The Abode of Gods (Part 5-Badrinath)


Route Map of Badrinath

At daybreak,  Rishikesh was slightly chilly in the month of October! The air was fresh and the crystal clear water of Ganga at Muni Ki Reti, seeped in tranquillity when we boarded the bus heading to Badrinath. It is almost a 300 km distance. We had to break the journey as it would take nine hours, which would be strenuous at a single stretch. After crossing Shivpuri the ascent started getting steeper. The views of lush green mountains, and cold winds were inviting. The cascading Ganga is a sight from which it is difficult to look away, After almost three hours the bus halted at Devprayag, where we had a sumptuous breakfast at a small stall that overlooked the river thundering below at an incredible pace.

The Neelkanth Peak at Badrinath
The journey continued through the day along some of the most memorable stretches through small hamlets and towns like Srinagar, Karnprayag,Rudraprayag and Gauchar till it was almost sunset. We alighted at Chamoli for the halt at night. While I was still looking around at a few small shops, I spotted an Army jeep where a jawan was loading some vegetables. On enquiry, he revealed that he had come from an Army Transit Mess nearby to buy some groceries. I disclosed my identity as a man in a uniform like him. He readily offered my family and me a lift to the tiny mess a little distance away. The Subedar Major was kind and helped us with accommodation, The food was simple daal and roti with a cup of tea. At that hour it all seemed heavenly after a long journey. The next morning we boarded a bus again heading to Badrinath. As the day was breaking we could see the mighty snow-clad peaks of the Himalayas at a great distance as these peeked from the dense foliage The bus slowly trudged, often panting due to the stress on the engine. We passed by Nandprayag, Pipalkoti and Gopeshwar to arrive at Joshimath. The unhindered views of the Himalayas now were a treat that we had been waiting for. The small roadside Dhaba offered the most succulent 'aloo paratha' and chai that we had tasted lately. Around, lunchtime we reached Badrinath.  The sight of the two snow-covered peaks of Nar and Narayan said to be the dual forms of Lord Vishnu as referred to in religious texts was an awesome sight. The Neelkanth peak in another direction gave us a feeling that we have literally landed in heaven. In the vicinity was a PWD Guest House, which after a little coaxing, the caretaker agreed to give us for the night.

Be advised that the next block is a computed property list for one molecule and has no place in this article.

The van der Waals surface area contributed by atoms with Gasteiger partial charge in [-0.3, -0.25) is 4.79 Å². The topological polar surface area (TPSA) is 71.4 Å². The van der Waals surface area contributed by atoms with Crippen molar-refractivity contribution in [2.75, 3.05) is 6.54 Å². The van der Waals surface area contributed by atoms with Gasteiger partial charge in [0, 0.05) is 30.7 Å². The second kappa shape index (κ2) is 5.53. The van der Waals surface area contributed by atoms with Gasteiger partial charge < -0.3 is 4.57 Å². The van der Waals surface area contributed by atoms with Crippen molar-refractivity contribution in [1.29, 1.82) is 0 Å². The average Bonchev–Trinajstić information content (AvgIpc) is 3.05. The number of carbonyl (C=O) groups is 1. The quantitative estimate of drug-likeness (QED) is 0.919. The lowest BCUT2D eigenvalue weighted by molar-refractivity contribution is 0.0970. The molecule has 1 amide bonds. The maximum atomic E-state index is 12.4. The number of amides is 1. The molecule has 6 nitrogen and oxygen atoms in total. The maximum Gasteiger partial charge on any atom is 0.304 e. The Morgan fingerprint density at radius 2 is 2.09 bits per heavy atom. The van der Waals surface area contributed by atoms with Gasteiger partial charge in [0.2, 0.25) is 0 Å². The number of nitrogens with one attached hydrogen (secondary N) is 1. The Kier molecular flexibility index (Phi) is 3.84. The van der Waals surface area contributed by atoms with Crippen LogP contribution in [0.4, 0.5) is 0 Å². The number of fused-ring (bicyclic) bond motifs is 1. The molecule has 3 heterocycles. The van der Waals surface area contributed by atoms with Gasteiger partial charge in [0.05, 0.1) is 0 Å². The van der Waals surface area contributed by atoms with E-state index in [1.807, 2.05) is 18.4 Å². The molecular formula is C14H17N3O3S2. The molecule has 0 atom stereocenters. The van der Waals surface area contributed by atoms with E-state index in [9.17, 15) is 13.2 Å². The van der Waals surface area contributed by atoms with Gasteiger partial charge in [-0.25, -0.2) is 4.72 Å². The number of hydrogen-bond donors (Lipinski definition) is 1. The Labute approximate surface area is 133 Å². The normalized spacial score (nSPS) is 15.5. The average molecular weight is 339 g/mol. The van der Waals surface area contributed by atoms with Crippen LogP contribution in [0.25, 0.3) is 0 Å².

The Badrinath Temple
Badrinath temple has been in existence since the 7th century and has seen calamities like rains, earthquakes, landslides and more and has been razed down several times to be rebuilt again, It is said that the Pandavas after the victory in the war with Kauravas had come to exile in this region and slowly left for their heavenly abode.